LULUWA Information

Location: Southeastern Congo (Zaire)
Population: 300,000
Language: KiNalulua (Bantu)
Neighbors: Luba, Lunda, Chokwe
Types of Art: Luluwa are known for their sculpted statues marked by intricate scarification patterns and their finely carved utilitarian objects, including hemp pipes. They also carve several mask types used in initiation.
History: The Luluwa are closely related to the Luba Kasai and migrated along with them in the 18th century following an attack by the Luba Katanga. All of the palm trees in the region were cut down on the orders of Chief Kalamba in an effort to inhibit the consumption of palm wine. In 1875, he introduced and encouraged the smoking of hemp as an alternative, and a series of rituals developed surrounding the practice among the Luluwa. Both ivory and slaves were traded to the Chokwe in exchange for guns prior to European colonization. Since settling into their present location the Luba Kasai have grown more quickly than the Luluwa, at times threatening their sovereignty. Currently, both groups live peacefully in the same area.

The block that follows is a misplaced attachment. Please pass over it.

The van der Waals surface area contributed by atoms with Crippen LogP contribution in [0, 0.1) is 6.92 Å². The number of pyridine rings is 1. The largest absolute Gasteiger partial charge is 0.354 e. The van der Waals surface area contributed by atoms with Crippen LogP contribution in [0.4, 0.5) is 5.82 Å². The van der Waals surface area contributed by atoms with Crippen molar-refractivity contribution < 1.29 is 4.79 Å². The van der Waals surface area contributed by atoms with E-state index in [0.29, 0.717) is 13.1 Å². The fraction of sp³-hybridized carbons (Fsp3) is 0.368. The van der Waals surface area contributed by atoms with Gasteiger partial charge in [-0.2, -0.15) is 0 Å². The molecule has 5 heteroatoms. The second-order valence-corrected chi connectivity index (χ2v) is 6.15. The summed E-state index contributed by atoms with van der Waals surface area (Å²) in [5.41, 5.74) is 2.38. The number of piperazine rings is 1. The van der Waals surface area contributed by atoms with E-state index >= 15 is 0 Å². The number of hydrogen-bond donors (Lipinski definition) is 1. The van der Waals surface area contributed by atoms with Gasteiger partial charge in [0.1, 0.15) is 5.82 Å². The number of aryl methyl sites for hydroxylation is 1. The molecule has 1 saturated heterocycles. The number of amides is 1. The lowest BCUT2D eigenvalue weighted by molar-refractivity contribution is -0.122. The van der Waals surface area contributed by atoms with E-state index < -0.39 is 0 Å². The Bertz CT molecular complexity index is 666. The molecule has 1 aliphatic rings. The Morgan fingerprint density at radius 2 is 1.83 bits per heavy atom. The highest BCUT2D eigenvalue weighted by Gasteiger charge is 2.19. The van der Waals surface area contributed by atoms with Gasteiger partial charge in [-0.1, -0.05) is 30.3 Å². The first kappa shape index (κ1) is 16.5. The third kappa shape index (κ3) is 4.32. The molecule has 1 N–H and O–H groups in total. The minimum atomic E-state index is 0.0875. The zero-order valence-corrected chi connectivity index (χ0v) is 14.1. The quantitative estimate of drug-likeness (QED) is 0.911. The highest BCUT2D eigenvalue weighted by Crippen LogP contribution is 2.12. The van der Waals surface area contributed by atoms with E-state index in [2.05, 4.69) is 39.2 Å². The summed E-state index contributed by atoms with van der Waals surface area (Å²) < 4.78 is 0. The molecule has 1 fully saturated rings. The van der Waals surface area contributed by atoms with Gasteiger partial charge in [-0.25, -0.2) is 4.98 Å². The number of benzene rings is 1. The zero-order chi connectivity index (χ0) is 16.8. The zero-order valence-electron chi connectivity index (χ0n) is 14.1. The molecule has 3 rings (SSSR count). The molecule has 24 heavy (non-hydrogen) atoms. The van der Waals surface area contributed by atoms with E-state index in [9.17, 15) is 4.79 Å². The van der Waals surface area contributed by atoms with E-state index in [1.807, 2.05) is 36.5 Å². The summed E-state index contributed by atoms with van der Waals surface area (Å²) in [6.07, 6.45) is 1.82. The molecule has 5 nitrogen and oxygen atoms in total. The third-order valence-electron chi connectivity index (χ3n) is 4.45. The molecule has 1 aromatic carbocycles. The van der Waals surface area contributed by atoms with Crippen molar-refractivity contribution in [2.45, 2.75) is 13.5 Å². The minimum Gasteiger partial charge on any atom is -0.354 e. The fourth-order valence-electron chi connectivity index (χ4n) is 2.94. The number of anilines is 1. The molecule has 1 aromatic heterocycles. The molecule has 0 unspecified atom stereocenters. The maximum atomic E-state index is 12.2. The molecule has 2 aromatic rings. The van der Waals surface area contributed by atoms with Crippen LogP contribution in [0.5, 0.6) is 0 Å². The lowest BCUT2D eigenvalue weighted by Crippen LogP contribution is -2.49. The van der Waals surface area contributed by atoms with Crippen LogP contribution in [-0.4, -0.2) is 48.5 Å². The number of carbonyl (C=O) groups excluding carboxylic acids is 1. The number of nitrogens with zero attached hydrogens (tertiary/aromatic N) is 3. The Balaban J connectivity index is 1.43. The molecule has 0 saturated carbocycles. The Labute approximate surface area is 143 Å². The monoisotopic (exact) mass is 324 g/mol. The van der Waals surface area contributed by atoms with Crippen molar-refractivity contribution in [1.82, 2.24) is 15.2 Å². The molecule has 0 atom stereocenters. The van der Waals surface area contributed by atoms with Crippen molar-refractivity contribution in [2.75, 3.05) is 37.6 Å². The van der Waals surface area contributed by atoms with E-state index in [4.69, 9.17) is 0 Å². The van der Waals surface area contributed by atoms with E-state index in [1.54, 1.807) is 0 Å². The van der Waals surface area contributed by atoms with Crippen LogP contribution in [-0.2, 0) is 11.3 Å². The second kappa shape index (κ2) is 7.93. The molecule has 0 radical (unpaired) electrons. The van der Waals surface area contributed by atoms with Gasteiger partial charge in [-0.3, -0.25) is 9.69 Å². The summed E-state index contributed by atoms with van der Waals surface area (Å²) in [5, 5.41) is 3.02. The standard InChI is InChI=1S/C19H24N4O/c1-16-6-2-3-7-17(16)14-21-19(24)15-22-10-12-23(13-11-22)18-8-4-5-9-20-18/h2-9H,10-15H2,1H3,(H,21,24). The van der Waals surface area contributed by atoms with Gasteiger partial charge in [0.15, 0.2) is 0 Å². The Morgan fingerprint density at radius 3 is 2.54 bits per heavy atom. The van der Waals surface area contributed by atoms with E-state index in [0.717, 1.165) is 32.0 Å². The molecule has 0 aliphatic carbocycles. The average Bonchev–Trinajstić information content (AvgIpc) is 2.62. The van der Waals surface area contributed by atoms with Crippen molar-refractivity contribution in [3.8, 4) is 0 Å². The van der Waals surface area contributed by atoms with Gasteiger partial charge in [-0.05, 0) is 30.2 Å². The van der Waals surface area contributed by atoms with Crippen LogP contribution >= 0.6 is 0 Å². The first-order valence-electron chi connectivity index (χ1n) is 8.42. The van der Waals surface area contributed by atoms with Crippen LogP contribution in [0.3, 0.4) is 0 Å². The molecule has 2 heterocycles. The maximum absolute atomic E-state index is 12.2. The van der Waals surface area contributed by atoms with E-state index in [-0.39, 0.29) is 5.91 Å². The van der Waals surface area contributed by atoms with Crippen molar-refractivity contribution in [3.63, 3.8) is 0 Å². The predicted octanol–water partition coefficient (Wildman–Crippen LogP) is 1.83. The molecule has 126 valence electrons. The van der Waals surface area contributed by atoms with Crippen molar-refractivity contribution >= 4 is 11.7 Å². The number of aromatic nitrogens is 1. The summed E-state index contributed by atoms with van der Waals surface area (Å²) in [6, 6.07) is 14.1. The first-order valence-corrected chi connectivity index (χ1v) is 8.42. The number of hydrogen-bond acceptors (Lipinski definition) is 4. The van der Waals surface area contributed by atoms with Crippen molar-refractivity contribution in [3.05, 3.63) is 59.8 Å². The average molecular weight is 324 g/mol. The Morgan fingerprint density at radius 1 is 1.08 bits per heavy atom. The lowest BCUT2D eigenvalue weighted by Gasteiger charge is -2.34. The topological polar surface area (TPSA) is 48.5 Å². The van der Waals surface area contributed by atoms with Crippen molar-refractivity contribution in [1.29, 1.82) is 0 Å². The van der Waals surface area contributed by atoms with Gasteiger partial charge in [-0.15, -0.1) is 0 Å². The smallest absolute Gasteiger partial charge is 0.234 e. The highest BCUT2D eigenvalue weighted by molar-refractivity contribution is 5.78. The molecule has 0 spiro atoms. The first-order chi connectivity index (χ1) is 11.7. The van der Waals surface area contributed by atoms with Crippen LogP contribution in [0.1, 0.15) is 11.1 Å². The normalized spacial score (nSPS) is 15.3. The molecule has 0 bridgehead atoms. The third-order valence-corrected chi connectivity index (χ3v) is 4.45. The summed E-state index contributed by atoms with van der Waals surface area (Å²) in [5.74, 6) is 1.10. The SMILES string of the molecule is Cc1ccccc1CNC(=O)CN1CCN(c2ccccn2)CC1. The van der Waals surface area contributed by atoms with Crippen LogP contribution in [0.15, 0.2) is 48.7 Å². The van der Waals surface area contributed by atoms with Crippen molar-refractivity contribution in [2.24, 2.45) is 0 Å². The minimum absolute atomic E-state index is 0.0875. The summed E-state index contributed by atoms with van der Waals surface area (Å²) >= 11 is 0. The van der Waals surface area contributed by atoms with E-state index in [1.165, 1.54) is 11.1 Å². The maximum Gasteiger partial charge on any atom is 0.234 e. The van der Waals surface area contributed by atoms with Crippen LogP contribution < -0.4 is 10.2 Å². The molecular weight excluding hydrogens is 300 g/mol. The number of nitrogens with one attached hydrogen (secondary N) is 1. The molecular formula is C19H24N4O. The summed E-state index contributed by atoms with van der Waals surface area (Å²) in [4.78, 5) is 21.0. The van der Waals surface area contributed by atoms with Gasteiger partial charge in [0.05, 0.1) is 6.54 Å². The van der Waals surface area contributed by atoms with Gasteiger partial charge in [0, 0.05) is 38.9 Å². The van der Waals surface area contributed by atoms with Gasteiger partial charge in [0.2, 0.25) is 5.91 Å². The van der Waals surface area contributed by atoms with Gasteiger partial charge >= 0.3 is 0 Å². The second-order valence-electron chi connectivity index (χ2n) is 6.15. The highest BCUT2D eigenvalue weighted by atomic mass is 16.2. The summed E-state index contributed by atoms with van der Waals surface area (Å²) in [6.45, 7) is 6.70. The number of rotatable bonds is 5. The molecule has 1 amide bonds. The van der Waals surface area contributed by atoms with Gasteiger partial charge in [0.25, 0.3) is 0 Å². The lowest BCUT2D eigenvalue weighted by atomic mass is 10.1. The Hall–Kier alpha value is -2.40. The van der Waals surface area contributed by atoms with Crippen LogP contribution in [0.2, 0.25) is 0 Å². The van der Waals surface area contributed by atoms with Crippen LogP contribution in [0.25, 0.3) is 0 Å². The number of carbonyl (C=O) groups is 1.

Economy: Primarily farmers, Luluwa women grow manioc as a staple crop, as well as beans, sweet potatoes, maize, yams, peanuts, and bananas. The men are responsible for clearing the forest and preparing the soil for cultivation. They also hunt, fish with nets, and trap animals in the surrounding forests. Salt is found in the region and is collected and sold to neighbors to generate income.
Political Systems: At the most basic level, Luluwa society is divided into castes, including nobles, warriors, freemen, foreigners, and domestic slaves. Chiefs are chosen from the noble caste and are responsible for ruling their individual villages. While individual communities are relatively independent, there is a prime minister who oversees a council that is chosen from the heads of various patriclans. They are then responsible for watching over the various community leaders.
Religion: The Luluwa recognize both a supreme being (Muloho) and a creator (nvidi mukulu). The ancestors, both mythic and recent, are honored at shrines, while nature spirits connected to the surrounding forests are believed to reside in trees and rocks. There are various religious practices that focus on fertility, the protection of children, and ensuring a successful hunt. Hemp is used in many ceremonies and at one time was mandatory for members of certain religious groups.
Credit: McIntyre, L. Lee and Christopher D. Roy. 'Art and Life in Africa Online.' 1998: The Art and Life in Africa Project,